From the perspective of the Parliamentary left the EU was a realisation of social democratic values. Even while neoliberalism was written into EU documents often at the urging of our New Labour government, the EU was the repository of an internationalist ideal (albeit from above) in which European citizens benefited from continent-wide social-democratic policies and do-goodery. By pooling sovereignties Europe had more kick on the world stage. Rather than being pushed around by the winds of global market forces, it was large enough to make weather in its own right in clear contradistinction to those on the right who prattled on about national character and national sovereignty. For British centre left MPs, the EU was a bastion of progressive, modern, and forward-looking politics - everything Britishness, and particularly Englishness, isn't. These were components of the European Idea, a shining beacon of cooperation across borders and solidarity between peoples divided by war in the recent past - even radical MPs see it this way. How then can the left be critical?
Then there are the simple practicalities of governing. The free market may bring perceived social problems, but on inflating GDP, tackling climate change, cracking down on organised crime, and being able to strut around the stage like a senior world figure. All of these are very good reasons to not be outside the EU. Anyone willing to argue the moves to mitigate climate change would be better if Britain acted alone?
And last of all, there's the simple matter of positioning. The most regressive and boorish elements in politics have made anti-EU tub-thumping their cause celebre. Who on the left would want to be politically associated with Boris Johnson, Peter Bone, Melanie Phillips, Nigel Farage, and Nick Griffin? Doesn't a critical attitude vis a vis the EU also entail lining up with them?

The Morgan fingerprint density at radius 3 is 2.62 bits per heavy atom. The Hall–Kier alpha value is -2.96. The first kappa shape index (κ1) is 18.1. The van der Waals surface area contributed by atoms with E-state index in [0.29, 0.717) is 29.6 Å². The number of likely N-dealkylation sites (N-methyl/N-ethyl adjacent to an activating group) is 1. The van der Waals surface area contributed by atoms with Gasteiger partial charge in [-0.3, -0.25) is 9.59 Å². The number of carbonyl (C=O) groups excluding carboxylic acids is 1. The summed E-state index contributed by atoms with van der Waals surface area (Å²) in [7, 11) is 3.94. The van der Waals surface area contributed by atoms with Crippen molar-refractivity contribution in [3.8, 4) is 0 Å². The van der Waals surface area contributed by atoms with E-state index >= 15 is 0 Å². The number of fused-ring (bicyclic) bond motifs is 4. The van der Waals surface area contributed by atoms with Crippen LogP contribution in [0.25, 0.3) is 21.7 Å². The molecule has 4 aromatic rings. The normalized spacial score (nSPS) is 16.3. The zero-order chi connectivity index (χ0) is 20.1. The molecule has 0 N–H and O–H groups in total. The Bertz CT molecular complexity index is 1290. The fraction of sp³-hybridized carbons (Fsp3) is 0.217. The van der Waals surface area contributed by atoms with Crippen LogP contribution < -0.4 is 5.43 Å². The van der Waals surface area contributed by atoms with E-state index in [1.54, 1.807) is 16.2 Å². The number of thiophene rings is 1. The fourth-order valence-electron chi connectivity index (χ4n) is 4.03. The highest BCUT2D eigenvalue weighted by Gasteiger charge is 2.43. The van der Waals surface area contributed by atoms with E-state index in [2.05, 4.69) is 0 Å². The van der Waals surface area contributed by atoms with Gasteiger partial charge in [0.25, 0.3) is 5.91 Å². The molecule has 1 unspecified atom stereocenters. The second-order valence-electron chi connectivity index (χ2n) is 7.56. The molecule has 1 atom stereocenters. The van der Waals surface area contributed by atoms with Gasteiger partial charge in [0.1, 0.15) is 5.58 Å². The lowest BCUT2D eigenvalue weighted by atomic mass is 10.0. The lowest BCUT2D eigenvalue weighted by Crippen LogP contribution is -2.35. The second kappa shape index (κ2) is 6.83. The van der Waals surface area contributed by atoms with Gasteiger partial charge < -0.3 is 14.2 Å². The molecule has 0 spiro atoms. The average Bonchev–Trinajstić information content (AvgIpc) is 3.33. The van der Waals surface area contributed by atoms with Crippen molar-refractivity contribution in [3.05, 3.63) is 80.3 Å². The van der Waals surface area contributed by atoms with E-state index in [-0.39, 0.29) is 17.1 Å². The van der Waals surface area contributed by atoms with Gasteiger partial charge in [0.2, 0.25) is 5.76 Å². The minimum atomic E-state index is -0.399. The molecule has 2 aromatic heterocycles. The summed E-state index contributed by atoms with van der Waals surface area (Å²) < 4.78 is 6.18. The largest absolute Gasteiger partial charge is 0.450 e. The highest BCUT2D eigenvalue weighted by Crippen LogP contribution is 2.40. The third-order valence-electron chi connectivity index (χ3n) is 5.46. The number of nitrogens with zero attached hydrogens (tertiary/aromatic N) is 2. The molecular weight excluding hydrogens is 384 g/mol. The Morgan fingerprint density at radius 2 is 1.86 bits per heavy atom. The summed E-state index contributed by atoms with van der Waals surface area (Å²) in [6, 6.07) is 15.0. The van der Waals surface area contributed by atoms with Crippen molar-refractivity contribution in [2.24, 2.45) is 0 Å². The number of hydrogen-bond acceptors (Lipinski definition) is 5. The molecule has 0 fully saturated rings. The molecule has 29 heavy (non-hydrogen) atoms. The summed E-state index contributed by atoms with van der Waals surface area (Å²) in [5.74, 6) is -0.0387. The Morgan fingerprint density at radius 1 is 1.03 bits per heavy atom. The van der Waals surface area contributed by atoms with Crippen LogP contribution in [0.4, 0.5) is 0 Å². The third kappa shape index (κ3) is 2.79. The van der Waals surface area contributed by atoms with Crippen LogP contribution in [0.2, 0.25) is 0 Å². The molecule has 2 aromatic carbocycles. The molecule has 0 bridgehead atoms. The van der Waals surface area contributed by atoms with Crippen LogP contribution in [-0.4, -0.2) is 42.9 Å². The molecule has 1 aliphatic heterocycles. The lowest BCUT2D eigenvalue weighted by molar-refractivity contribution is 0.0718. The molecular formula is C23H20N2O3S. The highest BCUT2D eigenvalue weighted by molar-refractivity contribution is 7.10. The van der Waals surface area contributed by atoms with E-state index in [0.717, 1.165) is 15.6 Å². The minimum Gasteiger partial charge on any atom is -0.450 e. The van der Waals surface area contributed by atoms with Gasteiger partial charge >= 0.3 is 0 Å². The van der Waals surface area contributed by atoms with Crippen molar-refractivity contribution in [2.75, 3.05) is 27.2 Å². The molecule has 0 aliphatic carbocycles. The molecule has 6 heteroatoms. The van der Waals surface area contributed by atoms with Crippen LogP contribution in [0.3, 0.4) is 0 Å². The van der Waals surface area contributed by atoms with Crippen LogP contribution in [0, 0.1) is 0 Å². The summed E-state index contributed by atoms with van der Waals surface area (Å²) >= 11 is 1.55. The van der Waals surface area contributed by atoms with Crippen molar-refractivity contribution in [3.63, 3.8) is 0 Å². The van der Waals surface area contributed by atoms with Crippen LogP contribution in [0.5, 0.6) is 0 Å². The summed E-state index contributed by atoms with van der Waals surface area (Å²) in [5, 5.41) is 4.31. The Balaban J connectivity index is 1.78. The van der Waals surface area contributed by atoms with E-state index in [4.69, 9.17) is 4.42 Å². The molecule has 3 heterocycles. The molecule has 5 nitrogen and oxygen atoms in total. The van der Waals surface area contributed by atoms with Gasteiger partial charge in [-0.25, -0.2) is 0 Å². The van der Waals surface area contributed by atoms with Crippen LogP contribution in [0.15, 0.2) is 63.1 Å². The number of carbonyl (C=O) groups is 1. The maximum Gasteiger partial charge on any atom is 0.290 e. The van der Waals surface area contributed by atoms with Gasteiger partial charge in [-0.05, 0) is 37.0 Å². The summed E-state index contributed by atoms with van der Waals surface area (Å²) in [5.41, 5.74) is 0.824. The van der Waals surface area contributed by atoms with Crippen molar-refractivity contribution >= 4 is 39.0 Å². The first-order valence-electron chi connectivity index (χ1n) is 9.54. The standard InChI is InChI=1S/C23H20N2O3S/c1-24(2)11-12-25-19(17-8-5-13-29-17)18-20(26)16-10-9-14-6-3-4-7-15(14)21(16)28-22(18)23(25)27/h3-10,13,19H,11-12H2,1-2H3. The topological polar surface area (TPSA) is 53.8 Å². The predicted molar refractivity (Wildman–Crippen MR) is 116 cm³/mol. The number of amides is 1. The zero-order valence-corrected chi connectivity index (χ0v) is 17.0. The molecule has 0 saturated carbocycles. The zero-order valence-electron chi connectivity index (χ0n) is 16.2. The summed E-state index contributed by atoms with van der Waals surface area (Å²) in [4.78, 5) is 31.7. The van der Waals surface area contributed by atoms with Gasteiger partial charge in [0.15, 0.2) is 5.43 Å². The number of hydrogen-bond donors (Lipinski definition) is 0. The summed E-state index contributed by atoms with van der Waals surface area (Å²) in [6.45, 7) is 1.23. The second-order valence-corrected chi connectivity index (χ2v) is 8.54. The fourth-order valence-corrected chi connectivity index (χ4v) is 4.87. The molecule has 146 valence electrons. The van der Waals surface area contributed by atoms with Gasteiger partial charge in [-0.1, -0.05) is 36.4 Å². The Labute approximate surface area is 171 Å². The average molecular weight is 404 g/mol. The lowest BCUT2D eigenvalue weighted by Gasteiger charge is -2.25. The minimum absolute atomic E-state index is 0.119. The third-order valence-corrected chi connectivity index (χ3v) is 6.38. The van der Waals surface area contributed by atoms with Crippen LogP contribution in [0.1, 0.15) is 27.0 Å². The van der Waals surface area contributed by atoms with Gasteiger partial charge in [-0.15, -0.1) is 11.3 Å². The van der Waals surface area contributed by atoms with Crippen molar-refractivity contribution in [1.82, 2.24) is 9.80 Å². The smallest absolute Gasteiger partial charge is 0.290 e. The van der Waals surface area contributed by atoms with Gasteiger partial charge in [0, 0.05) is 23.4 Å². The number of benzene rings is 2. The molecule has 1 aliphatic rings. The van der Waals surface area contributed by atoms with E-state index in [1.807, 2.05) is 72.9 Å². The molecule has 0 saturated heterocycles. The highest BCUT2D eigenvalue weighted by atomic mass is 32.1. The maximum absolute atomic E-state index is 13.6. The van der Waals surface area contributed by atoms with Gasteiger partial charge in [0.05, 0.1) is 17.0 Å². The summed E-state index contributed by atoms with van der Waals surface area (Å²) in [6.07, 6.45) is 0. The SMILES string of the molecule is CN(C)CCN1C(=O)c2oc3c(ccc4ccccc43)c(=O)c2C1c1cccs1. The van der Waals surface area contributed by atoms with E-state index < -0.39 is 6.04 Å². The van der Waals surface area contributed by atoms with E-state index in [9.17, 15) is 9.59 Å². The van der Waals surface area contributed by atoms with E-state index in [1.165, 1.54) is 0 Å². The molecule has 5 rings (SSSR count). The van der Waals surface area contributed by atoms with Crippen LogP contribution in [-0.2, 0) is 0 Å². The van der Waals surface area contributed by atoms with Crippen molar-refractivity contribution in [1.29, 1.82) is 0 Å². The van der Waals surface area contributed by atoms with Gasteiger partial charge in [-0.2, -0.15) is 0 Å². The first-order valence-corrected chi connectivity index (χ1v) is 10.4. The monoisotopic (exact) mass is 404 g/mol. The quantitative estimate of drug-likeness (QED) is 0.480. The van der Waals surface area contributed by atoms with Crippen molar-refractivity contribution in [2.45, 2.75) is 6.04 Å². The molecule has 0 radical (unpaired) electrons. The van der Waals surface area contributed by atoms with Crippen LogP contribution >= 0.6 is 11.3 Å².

These are the props that have kept the mainstream left EU-friendly. Putting aside the awful way Eurozone leaders have acquitted themselves over Greece, the biggest threat to any of these are Dave's negotiations. If he reverts to type and "unsigns" the social chapter, what vision of the EU is being sold to the British public? A big market and that's it? If that's the case, there's every sign more unions could become alienated from the EU project, and f they go tens of thousands of activists will too. Yet if the member states tell Dave no because they won't be bounced into an arbitrary timetable set by the Tory manifesto, it's very unlikely mainstream left support for the EU will unravel.
Of course, it's ridiculous that this is the case. Sensible socialist politics surely means having no sacred cows and understanding that the EU is simultaneously progressive and regressive, that it could become something so much more but is always in danger of sliding into something less than the sum of its parts. Our comrades in Europe raise the idea of a 'Social Europe', the struggle for a continent that strives to imbue the rarefied values of the European project with the flesh and blood of real social content. That should be the socialist starting point - neither Euroscepticism nor Europhilia but Euro-realism, Euro-solidarity, and Euro-internationalism.